The View From The Octagon

The Octagon is a beautiful room. You walk in and are met by Shakespeare, Milton, and Chaucer all staring down at you. Right now, however, they are staring not at their usual wooden flooring, but at a room full of life – at a room filled with a group of QMUL students who have decided to occupy the Octagon. I decided to head in and speak to the occupiers. What do they want? Why are they there? What are the issues?

I walked in and was greeted with a cup of tea and a few welcoming smiles. The room is quite big, and there’s plenty of room for them all. Hummus supplies were low, but there was plenty of tea, coffee, and various snacks around the room. They expressed their gratitude for the supplies that had been delivered and were quick to emphasise that they had been massively helped by a wide range of the QMUL community.

As I sat there, a quick strategy meeting began. It was, apparently, the second one of the day. Direct democracy is on tap here, with each member being treated equally. Pains were made to remind me that they are a leaderless movement – they’re a collective of students who are passionate about, in their view, saving HE. They share ideas about their plan to have banners and music, for a Senate meeting of the University and began to elect a delegate to negotiate with the University. It’s actually quite wholesome. They’re a movement focused on not having a leader. Direct democracy is the theme of the day. Their elected rep, Beth Pickering, began to draft a statement. They spent time deciding who should give out leaflets, who should hold up banners. The overwhelming feeling genuinely is of solidarity, with students volunteering to help protest the meeting that would be held in half an hour.

I sat down, had some tea, and began to ask a few questions.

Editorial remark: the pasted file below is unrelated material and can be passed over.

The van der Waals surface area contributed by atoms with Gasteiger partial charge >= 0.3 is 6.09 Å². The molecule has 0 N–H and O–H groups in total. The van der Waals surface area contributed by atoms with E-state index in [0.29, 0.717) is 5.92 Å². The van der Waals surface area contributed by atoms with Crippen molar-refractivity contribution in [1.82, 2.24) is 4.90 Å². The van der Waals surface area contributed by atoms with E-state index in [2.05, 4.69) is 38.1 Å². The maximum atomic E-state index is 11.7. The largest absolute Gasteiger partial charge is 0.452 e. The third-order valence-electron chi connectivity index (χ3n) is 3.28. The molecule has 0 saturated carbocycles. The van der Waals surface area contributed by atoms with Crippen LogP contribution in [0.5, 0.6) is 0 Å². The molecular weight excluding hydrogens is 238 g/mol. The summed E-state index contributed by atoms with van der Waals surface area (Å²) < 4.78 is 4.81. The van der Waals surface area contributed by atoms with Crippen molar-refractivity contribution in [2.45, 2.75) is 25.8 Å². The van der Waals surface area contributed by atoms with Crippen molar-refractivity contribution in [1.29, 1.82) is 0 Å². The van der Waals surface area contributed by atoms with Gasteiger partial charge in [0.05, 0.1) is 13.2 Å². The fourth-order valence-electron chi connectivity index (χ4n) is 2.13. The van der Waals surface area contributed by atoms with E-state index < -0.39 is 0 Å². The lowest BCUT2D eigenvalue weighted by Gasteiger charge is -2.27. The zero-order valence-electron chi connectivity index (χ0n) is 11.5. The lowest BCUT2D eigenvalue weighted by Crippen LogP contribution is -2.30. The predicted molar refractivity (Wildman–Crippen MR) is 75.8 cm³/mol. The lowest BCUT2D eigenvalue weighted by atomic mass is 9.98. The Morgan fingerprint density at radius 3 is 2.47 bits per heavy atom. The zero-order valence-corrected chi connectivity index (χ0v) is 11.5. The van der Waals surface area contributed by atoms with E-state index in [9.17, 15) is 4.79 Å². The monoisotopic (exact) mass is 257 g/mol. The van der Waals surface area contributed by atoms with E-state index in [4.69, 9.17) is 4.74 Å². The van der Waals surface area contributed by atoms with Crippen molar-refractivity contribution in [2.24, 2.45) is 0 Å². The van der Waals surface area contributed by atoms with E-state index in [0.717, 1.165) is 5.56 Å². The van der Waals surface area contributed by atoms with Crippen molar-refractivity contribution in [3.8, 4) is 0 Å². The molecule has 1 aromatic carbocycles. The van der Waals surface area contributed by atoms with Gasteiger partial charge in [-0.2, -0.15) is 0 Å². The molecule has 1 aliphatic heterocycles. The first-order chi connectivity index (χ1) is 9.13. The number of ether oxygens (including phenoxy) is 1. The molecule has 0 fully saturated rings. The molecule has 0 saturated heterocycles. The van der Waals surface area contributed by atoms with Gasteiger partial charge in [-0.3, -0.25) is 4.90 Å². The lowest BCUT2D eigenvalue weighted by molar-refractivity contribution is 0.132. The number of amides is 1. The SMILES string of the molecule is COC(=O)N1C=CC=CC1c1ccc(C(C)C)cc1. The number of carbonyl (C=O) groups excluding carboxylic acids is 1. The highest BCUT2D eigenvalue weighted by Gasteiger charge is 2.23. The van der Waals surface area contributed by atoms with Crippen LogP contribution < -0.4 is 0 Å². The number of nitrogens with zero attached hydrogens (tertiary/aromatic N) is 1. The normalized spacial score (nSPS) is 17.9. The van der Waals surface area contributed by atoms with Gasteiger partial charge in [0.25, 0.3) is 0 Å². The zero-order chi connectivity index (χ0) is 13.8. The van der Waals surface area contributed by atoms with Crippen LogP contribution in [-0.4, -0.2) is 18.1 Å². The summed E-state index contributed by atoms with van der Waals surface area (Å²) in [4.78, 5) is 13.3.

Why should students care?

George Craddock: On the one hand, there’s the solidarity with lecturers, who give us a world class education. The least we can do is stand with them for working conditions. In terms of bursaries, many students will be directly effected by this, but to students that aren’t affected by bursaries, this is where it begins. The first step in making education the privilege of the elite once again is to block the students most vulnerable – in this case the poorest, often ethnic minorities – from accessing further education. If you think it stops at the poorest, I hate to tell you, but you are mistaken.

Kate Reynolds: As President of Labour Society, I’m supporting those who have chosen to occupy. Our university has an additional responsibility as a London-based institution, due to the increased rents and living costs that students here face. Although Student Finance compensates this to an extent, we all know that the disparity in rent is not made up for by this amount – rent in London can often be twice or more than that in relation to the rest of the country. If Universities don’t offer bursaries, study in London – which is home to multiple elite unis, as well as unparalleled levels of opportunity, as many industries and internships are based here, and it’s the UK political hub – will become the preserve of the middle classes, whose Student Finance can be topped up by the bank of Mum and Dad.